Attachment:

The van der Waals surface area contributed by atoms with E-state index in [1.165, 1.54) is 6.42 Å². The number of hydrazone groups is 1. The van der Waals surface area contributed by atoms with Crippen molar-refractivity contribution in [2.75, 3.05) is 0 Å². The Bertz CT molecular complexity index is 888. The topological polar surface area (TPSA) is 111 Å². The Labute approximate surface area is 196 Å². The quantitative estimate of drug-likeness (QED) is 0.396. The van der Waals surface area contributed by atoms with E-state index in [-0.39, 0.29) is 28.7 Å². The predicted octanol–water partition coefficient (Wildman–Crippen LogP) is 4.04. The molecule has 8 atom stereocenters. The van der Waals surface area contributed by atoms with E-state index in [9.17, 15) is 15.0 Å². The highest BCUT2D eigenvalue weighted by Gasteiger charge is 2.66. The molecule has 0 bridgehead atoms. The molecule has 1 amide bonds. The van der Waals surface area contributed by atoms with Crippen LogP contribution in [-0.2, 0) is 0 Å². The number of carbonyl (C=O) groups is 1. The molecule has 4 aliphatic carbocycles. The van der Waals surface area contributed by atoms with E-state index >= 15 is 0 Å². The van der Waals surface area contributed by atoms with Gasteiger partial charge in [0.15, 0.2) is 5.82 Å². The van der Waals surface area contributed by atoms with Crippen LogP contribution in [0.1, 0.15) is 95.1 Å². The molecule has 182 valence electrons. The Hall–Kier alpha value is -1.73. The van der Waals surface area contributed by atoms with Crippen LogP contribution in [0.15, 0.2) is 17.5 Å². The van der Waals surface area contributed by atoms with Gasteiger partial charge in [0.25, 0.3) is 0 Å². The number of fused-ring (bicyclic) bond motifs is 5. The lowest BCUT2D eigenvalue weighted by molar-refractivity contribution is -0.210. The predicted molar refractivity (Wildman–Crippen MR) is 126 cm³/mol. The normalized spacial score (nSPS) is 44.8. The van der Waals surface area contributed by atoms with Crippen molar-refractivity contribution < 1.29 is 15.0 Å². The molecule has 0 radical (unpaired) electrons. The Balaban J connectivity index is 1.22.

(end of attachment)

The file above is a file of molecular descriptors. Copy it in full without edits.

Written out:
The van der Waals surface area contributed by atoms with E-state index in [1.165, 1.54) is 6.42 Å². The number of hydrazone groups is 1. The van der Waals surface area contributed by atoms with Crippen molar-refractivity contribution in [2.75, 3.05) is 0 Å². The Bertz CT molecular complexity index is 888. The topological polar surface area (TPSA) is 111 Å². The Labute approximate surface area is 196 Å². The quantitative estimate of drug-likeness (QED) is 0.396. The van der Waals surface area contributed by atoms with E-state index in [-0.39, 0.29) is 28.7 Å². The predicted octanol–water partition coefficient (Wildman–Crippen LogP) is 4.04. The molecule has 8 atom stereocenters. The van der Waals surface area contributed by atoms with E-state index in [9.17, 15) is 15.0 Å². The highest BCUT2D eigenvalue weighted by Gasteiger charge is 2.66. The molecule has 0 bridgehead atoms. The molecule has 1 amide bonds. The van der Waals surface area contributed by atoms with Crippen LogP contribution in [-0.2, 0) is 0 Å². The number of carbonyl (C=O) groups is 1. The molecule has 4 aliphatic carbocycles. The van der Waals surface area contributed by atoms with E-state index >= 15 is 0 Å². The van der Waals surface area contributed by atoms with Gasteiger partial charge in [0.15, 0.2) is 5.82 Å². The van der Waals surface area contributed by atoms with Crippen LogP contribution in [0.1, 0.15) is 95.1 Å². The molecule has 182 valence electrons. The Hall–Kier alpha value is -1.73. The van der Waals surface area contributed by atoms with Crippen LogP contribution in [0.15, 0.2) is 17.5 Å². The van der Waals surface area contributed by atoms with Gasteiger partial charge in [0.25, 0.3) is 0 Å². The number of fused-ring (bicyclic) bond motifs is 5. The lowest BCUT2D eigenvalue weighted by molar-refractivity contribution is -0.210. The predicted molar refractivity (Wildman–Crippen MR) is 126 cm³/mol. The normalized spacial score (nSPS) is 44.8. The van der Waals surface area contributed by atoms with Crippen molar-refractivity contribution < 1.29 is 15.0 Å². The molecule has 0 radical (unpaired) electrons. The Balaban J connectivity index is 1.22.